Current reviews
  Reviews by title
  Reviews by author

  Contact Onyx

  Discussion forum


Onyx reviews: The Girl Who Loved Tom Gordon by Stephen King

"If books were babies, I'd call The Girl Who Loved Tom Gordon the result of an unplanned pregnancy." This is how Stephen King introduces the surprise release of his new short novel, due out on April 6th. At a mere 224 pages, it is a slight volume compared to such recent tomes as Bag of Bones and Desperation. Good things come in small packages, though.

Trisha McFarland, the eponymous girl, is only nine years old when she becomes separated from her mother and older brother while on a walk on a stretch of the Appalachian Trail in New England. The separation is not accidental—she has become irritated with the constant bickering between her brother and mother. Trisha's brother has spent months resisting their mother's efforts to provide entertaining and educational activities for her children in the wake of a recent divorce. Trisha takes a short side-trek to get some relief.

The world has teeth, though, and it can bite you with them any time it wants, Trisha learns. Her short detour turns into a days-long ordeal as she becomes lost deeper in the unforgiving woods. Her only traveling companion is Tom Gordon, the real-world relief pitcher for the Boston Red Sox, Trisha's favorite baseball player. She listens to games on her Walkman to help her through the frightening nights in the woods. At other times, she conjures up Tom Gordon for moral support. Gordon has a reputation for being able to come in late in the game to protect his team's lead. When successful, he points briefly to the sky to give credit to God for the save. Trisha's imaginary Tom Gordon tells her that he does this because it is the nature of God to come on in the bottom of the ninth.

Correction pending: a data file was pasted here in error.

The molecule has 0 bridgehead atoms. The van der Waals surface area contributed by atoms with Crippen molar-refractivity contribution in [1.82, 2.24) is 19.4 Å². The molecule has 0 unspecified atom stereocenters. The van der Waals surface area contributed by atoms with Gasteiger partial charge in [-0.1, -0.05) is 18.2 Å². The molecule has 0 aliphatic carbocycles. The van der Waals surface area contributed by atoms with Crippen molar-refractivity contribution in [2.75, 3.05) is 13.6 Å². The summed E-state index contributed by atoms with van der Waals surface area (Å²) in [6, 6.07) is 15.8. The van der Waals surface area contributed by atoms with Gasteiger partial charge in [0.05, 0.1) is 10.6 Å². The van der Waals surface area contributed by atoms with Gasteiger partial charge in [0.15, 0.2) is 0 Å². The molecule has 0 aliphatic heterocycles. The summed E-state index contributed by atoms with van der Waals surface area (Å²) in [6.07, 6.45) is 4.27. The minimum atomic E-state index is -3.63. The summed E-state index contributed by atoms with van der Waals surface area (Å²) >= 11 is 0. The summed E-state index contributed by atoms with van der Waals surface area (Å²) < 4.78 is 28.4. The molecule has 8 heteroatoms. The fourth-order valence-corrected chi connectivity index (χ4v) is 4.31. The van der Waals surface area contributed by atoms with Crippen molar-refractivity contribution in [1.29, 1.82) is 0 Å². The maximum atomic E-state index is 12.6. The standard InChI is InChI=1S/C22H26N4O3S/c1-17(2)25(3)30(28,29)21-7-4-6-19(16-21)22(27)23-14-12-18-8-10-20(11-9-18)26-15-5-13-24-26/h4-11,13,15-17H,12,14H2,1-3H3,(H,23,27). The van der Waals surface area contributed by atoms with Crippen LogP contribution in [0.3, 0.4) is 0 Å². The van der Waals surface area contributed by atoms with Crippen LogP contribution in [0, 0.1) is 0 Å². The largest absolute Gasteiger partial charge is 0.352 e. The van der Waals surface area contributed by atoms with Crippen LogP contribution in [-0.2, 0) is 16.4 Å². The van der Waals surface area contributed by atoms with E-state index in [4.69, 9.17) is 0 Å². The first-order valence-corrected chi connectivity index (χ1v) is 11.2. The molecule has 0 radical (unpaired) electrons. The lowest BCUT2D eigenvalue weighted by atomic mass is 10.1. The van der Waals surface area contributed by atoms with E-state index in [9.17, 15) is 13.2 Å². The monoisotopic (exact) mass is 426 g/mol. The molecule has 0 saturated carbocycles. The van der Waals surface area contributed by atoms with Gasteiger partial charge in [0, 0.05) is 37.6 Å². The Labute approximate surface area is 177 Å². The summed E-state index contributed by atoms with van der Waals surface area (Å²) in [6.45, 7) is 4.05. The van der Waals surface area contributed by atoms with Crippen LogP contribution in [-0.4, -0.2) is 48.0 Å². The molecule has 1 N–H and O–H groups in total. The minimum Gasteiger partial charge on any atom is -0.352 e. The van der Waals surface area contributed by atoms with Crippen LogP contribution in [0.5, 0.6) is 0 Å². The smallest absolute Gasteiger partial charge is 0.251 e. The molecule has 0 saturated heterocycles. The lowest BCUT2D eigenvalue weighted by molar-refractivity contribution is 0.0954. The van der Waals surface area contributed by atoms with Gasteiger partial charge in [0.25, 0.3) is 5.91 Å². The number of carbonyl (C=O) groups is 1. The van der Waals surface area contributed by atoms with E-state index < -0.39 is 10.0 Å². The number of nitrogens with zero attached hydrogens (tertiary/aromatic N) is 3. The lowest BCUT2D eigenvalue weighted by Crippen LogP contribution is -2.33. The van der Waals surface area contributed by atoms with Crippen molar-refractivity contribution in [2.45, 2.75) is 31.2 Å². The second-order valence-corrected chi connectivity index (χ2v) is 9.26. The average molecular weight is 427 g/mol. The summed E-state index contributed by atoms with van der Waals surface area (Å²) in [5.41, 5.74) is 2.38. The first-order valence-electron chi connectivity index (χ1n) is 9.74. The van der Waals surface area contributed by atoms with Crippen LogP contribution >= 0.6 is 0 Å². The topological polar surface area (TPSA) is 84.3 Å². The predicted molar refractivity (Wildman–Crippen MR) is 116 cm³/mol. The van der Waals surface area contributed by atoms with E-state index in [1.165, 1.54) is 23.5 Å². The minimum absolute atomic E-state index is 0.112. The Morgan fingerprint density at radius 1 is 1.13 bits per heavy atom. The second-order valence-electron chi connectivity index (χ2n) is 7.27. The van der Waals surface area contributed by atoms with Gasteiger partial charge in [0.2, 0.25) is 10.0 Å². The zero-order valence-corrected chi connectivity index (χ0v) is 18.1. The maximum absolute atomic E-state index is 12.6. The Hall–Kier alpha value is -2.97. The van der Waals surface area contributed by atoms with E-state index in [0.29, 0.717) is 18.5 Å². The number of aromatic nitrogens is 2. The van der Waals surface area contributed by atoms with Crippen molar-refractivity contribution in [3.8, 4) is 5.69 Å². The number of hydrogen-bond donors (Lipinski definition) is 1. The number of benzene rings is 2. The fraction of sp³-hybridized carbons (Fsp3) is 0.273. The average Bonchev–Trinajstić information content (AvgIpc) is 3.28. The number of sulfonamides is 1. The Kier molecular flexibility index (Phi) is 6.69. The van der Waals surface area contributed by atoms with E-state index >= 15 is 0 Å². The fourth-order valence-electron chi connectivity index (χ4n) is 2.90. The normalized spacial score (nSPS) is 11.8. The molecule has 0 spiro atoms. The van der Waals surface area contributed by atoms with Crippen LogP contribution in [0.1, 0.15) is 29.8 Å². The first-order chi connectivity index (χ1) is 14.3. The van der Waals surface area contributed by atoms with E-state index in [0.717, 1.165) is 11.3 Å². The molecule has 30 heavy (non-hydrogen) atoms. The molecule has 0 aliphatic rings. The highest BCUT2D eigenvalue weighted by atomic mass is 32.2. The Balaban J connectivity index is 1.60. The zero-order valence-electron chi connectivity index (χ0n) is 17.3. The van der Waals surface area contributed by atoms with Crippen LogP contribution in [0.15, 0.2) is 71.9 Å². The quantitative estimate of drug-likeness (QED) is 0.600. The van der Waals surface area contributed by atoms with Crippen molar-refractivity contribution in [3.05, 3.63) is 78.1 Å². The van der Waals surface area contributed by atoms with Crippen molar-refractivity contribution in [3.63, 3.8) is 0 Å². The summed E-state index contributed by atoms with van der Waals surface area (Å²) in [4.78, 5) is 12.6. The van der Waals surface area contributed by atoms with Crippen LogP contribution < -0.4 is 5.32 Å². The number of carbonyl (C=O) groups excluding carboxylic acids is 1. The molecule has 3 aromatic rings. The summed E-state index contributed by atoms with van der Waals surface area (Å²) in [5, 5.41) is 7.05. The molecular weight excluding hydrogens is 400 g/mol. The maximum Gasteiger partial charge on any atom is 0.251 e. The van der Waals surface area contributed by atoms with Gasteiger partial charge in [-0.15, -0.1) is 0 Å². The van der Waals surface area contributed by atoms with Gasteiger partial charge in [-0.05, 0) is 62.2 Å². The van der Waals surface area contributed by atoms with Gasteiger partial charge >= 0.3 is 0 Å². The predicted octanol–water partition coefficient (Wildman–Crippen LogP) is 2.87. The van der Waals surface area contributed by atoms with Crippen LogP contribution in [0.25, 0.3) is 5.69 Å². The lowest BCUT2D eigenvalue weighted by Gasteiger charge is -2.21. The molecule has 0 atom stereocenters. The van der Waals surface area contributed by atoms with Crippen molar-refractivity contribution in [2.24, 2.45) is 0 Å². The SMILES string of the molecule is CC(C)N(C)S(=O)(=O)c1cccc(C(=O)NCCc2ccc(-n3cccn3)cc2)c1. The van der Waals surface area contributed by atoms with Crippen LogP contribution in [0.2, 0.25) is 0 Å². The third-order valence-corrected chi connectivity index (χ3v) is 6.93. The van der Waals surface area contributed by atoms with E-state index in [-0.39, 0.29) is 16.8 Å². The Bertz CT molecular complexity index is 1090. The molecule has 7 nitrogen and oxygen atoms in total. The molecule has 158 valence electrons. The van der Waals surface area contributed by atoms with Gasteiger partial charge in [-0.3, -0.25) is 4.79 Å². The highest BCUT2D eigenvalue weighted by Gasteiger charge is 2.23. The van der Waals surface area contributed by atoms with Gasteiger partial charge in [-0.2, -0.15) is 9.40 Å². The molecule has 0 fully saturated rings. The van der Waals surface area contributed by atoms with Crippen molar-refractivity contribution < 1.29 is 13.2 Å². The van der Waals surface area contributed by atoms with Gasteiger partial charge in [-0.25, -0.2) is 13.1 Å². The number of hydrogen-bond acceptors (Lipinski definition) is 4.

Trisha is in desperate need of a save. She is physically and emotionally ill-equipped to spend days alone in the woods. She has little by way of provisions and knows of only a few things in the forest which are edible. Her orienteering skills consist of a mis-remembered aphorisms. And she is not alone in the woods. She is devoured by ferocious mosquitoes, stung by wasps. Worse still, something is shadowing her, something she comes to think of as the God of the Lost, and the time is coming when she is going to have to face it.

The Girl Who Loved Tom Gordon explores the notion that lost people who survive seem to have access to a power greater than themselves. Trisha's ideas about God have been vague up to this point in her life, based mostly on a discussion with her father, who thinks of God as the 'subaudible', an insensate force of good in the universe. Most definitely not a God who marks the fall of every bird or who looks after every little lost girl. Trisha finds that this concept is insufficient for her in this situation and she is forced to synthesize her own notion of God.

Stephen King has a reputation for writing lengthy tales of horror and suspense, but his best successes often come in novella length, stories like "The Body" (filmed as Stand By Me) and "Rita Hayworth and Shawshank Redemption", tales about triumphs of the human spirit. King's strength is in creating characters that the reader can identify with and care for, characters who are given the opportunity to grow or fade as they respond to adversity. This new novel fits comfortably into those ranks. It is a quick read, but a moving and gripping tale which makes the reader sympathize with every scratch and scrape, with every wasp and mosquito sting, with every setback which Trisha suffers.

Web site and all contents © Copyright Bev Vincent 2007. All rights reserved.